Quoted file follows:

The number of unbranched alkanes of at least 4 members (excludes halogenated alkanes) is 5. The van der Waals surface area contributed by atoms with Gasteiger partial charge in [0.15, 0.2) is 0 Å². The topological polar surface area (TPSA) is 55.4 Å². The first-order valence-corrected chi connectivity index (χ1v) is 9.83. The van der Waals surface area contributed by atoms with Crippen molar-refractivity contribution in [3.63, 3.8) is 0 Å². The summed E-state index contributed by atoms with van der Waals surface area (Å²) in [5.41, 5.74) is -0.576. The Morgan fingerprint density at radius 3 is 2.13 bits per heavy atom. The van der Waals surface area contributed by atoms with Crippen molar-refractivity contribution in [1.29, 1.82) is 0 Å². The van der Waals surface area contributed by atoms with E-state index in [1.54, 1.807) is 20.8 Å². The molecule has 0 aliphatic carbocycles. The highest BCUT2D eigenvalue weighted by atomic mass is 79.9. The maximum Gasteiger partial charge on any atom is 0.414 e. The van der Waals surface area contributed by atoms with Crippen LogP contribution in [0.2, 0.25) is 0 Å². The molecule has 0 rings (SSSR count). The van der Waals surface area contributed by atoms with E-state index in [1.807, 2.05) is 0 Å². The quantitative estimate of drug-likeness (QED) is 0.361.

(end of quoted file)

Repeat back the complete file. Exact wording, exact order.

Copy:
The number of unbranched alkanes of at least 4 members (excludes halogenated alkanes) is 5. The van der Waals surface area contributed by atoms with Gasteiger partial charge in [0.15, 0.2) is 0 Å². The topological polar surface area (TPSA) is 55.4 Å². The first-order valence-corrected chi connectivity index (χ1v) is 9.83. The van der Waals surface area contributed by atoms with Crippen molar-refractivity contribution in [3.63, 3.8) is 0 Å². The summed E-state index contributed by atoms with van der Waals surface area (Å²) in [5.41, 5.74) is -0.576. The Morgan fingerprint density at radius 3 is 2.13 bits per heavy atom. The van der Waals surface area contributed by atoms with Crippen molar-refractivity contribution in [1.29, 1.82) is 0 Å². The van der Waals surface area contributed by atoms with E-state index in [1.54, 1.807) is 20.8 Å². The molecule has 0 aliphatic carbocycles. The highest BCUT2D eigenvalue weighted by atomic mass is 79.9. The maximum Gasteiger partial charge on any atom is 0.414 e. The van der Waals surface area contributed by atoms with Crippen LogP contribution in [0.2, 0.25) is 0 Å². The molecule has 0 rings (SSSR count). The van der Waals surface area contributed by atoms with E-state index in [1.807, 2.05) is 0 Å². The quantitative estimate of drug-likeness (QED) is 0.361.